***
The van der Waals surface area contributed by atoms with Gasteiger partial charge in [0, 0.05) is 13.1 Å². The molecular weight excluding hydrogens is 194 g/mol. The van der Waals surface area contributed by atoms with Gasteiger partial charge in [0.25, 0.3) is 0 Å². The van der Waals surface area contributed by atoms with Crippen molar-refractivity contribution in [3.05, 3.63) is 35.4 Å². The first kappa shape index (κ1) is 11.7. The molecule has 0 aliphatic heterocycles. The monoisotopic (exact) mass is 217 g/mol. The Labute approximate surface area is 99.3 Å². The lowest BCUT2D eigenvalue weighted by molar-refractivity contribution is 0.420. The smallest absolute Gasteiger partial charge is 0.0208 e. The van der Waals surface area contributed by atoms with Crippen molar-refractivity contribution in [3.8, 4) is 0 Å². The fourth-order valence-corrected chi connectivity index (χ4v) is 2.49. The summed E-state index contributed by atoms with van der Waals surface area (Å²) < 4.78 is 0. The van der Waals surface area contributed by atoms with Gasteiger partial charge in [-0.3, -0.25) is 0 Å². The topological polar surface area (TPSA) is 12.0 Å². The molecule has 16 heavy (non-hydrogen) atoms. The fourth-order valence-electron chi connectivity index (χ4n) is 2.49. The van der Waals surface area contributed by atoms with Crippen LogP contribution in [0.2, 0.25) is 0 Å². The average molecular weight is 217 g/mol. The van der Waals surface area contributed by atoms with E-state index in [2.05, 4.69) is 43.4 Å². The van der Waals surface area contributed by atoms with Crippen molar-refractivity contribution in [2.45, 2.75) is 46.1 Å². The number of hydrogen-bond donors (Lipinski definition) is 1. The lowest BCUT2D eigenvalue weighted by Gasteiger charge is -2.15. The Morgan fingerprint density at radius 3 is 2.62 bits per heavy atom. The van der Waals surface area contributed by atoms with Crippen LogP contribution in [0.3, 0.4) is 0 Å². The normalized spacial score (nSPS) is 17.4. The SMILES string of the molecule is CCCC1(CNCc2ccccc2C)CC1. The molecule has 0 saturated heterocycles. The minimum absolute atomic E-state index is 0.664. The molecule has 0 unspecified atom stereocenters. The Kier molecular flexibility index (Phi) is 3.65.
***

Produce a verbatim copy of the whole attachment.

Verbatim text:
The van der Waals surface area contributed by atoms with Gasteiger partial charge in [0, 0.05) is 13.1 Å². The molecular weight excluding hydrogens is 194 g/mol. The van der Waals surface area contributed by atoms with Gasteiger partial charge in [0.25, 0.3) is 0 Å². The van der Waals surface area contributed by atoms with Crippen molar-refractivity contribution in [3.05, 3.63) is 35.4 Å². The first kappa shape index (κ1) is 11.7. The molecule has 0 aliphatic heterocycles. The monoisotopic (exact) mass is 217 g/mol. The Labute approximate surface area is 99.3 Å². The lowest BCUT2D eigenvalue weighted by molar-refractivity contribution is 0.420. The smallest absolute Gasteiger partial charge is 0.0208 e. The van der Waals surface area contributed by atoms with Crippen molar-refractivity contribution in [3.8, 4) is 0 Å². The fourth-order valence-corrected chi connectivity index (χ4v) is 2.49. The summed E-state index contributed by atoms with van der Waals surface area (Å²) < 4.78 is 0. The van der Waals surface area contributed by atoms with Gasteiger partial charge in [-0.3, -0.25) is 0 Å². The topological polar surface area (TPSA) is 12.0 Å². The molecule has 16 heavy (non-hydrogen) atoms. The fourth-order valence-electron chi connectivity index (χ4n) is 2.49. The van der Waals surface area contributed by atoms with Crippen LogP contribution in [0.2, 0.25) is 0 Å². The average molecular weight is 217 g/mol. The van der Waals surface area contributed by atoms with E-state index in [2.05, 4.69) is 43.4 Å². The van der Waals surface area contributed by atoms with Crippen molar-refractivity contribution in [2.45, 2.75) is 46.1 Å². The number of hydrogen-bond donors (Lipinski definition) is 1. The lowest BCUT2D eigenvalue weighted by Gasteiger charge is -2.15. The Morgan fingerprint density at radius 3 is 2.62 bits per heavy atom. The van der Waals surface area contributed by atoms with Crippen LogP contribution in [0.3, 0.4) is 0 Å². The normalized spacial score (nSPS) is 17.4. The SMILES string of the molecule is CCCC1(CNCc2ccccc2C)CC1. The molecule has 0 saturated heterocycles. The minimum absolute atomic E-state index is 0.664. The molecule has 0 unspecified atom stereocenters. The Kier molecular flexibility index (Phi) is 3.65.